Nothing like it - Page 2

DECADE IN MUSIC: From mob to hyphy to crack -- the decade in Bay Area rap

At a time when almost no records were selling locally, Dre was moving between 30,000 and 60,000 units. In an increasingly homogenized MC environment, Dre's distinctive personality shone through, manifesting itself in a series of humorous characters on Thizz: Thizzelle Washington (2003), Ronald Dregan (2004), and The Genie of the Lamp (2004).

During the ensuing hyphy movement (circa 2005-07), debates ensued over who was responsible for the new music. Dre was a huge influence on hyphy's colorful, comic aesthetics, but he was murdered before he could reap the rewards of his efforts. Producer Rick Rock, one of the Bay's few national hitmakers, landed a deal with Virgin for the Federation, breaking them onto the radio with the hit "Hyphy" in 2003. Former 3X Krazy-member Keak da Sneak, however, was the man who brought this particular bit of Oakland slang to hip-hop, asserting his own claim with the Traxamillion-produced, local No. 1 "Super Hyphy" in 2005.

In between, newcomers the Team had a 2004 local radio hit, "It's Gettin' Hot," and inked a deal with a Universal imprint which ultimately fell through, while producers EA-Ski and CMT got their own protégés, Frontline, a deal with Ryko-imprint Penalty Records. Still in high school, E-40's son Droop-E also contributed to the sound through radio singles like Mistah F.A.B.'s 2005 track "Super Sic Wid It."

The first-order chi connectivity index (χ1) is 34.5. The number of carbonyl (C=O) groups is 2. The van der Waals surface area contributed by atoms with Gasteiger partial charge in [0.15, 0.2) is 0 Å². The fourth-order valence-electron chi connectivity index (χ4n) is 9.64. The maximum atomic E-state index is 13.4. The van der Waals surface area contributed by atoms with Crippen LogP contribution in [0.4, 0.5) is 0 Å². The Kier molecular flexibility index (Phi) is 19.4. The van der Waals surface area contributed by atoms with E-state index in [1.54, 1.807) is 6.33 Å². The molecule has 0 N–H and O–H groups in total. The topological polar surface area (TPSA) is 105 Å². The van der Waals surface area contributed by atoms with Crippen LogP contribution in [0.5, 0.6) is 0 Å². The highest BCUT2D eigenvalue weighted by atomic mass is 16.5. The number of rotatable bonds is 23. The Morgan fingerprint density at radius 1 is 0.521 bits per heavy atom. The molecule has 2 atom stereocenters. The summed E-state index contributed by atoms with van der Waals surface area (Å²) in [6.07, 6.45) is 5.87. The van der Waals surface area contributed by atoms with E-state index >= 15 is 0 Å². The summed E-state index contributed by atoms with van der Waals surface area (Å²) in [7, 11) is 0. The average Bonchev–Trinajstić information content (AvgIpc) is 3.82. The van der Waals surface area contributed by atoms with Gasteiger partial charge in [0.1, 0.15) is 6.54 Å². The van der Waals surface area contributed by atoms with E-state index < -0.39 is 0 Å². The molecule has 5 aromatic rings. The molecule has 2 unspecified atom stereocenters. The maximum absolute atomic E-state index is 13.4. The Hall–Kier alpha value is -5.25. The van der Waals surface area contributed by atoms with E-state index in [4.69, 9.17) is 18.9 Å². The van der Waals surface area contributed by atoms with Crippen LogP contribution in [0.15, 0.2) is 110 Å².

Even this tiny amount of major interest and radio support resulted in heady times: "the drought," it seemed, was officially over. Yet after a couple of years of valuable if lukewarm support, KMEL again stopped playing local hip-hop, and the few major deals haven't panned out. Clyde Carson from the Team was picked up by Capital, only to be dropped three years later without releasing an album. Mistah F.A.B., who continues to enhance his profile through collaborations with the likes of Snoop Dogg, remains subjected to Atlantic Records' agonizing delays, which would have killed the career of anyone less determined.

After a couple years, the post-hyphy period of Bay rap took on a discernible personality. Though many complained hyphy was too oriented toward kids, that trend has continued to develop. The new crop of Bay Area acts — including J. Stalin, Shady Nate, Beeda Weeda, D-Lo, Stevie Joe — identify with their high school-age fans, whereas previous generations rapped as adults, even acts like Dre or the Mob Figaz who were still in high school when they began their careers. The generational shift might be considered in terms of the 1980s rise of crack, for whereas Dre, the Jacka, and others dealt crack as teenagers, the current crop was born at this time.

J. Stalin, for example, literally is a crack baby, and all these younger MCs grew up with crack as an established fact of life. The new vibe might be labeled "crack baby music," for this fact is explicitly if inarticulately present as a subject or theme. The anger of this generation manifests in the extreme violence of its lyrics, and the gangsta social consciousness of 2pac's time is extremely attenuated, though not entirely gone. Its appeal to ghetto youth growing up in this appalling post-9/11 era is perfectly comprehensible. Yet despite its darkness, the current music also illustrates the resilience of this regional culture even in the face of indifference and neglect. In terms of the overall American rap world, there's nothing quite like the Bay.

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